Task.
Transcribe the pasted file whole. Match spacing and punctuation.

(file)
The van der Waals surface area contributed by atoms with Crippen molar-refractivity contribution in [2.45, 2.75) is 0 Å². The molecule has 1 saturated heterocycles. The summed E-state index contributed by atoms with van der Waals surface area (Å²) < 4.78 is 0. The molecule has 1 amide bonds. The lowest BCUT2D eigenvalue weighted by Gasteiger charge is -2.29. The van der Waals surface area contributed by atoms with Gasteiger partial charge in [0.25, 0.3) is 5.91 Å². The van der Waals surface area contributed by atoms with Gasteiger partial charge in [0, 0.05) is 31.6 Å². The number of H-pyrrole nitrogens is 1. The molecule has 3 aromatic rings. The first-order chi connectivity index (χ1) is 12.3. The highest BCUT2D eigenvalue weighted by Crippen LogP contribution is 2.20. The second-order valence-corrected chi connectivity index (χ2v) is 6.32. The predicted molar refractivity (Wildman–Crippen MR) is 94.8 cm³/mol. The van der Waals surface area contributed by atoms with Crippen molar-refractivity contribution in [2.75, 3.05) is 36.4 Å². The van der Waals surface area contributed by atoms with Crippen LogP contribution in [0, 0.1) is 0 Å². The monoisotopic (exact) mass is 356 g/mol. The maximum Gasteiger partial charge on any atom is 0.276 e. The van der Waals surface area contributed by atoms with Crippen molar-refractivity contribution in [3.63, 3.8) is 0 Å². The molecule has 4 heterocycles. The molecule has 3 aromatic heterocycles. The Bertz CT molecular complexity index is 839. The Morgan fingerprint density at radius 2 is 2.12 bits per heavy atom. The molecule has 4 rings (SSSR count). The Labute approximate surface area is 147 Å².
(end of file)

The van der Waals surface area contributed by atoms with Crippen molar-refractivity contribution in [2.45, 2.75) is 0 Å². The molecule has 1 saturated heterocycles. The summed E-state index contributed by atoms with van der Waals surface area (Å²) < 4.78 is 0. The molecule has 1 amide bonds. The lowest BCUT2D eigenvalue weighted by Gasteiger charge is -2.29. The van der Waals surface area contributed by atoms with Gasteiger partial charge in [0.25, 0.3) is 5.91 Å². The van der Waals surface area contributed by atoms with Gasteiger partial charge in [0, 0.05) is 31.6 Å². The number of H-pyrrole nitrogens is 1. The molecule has 3 aromatic rings. The first-order chi connectivity index (χ1) is 12.3. The highest BCUT2D eigenvalue weighted by Crippen LogP contribution is 2.20. The second-order valence-corrected chi connectivity index (χ2v) is 6.32. The predicted molar refractivity (Wildman–Crippen MR) is 94.8 cm³/mol. The van der Waals surface area contributed by atoms with Crippen molar-refractivity contribution in [2.75, 3.05) is 36.4 Å². The van der Waals surface area contributed by atoms with Crippen LogP contribution in [0, 0.1) is 0 Å². The monoisotopic (exact) mass is 356 g/mol. The maximum Gasteiger partial charge on any atom is 0.276 e. The van der Waals surface area contributed by atoms with Crippen molar-refractivity contribution in [3.63, 3.8) is 0 Å². The molecule has 4 heterocycles. The molecule has 3 aromatic heterocycles. The Bertz CT molecular complexity index is 839. The Morgan fingerprint density at radius 2 is 2.12 bits per heavy atom. The molecule has 4 rings (SSSR count). The Labute approximate surface area is 147 Å².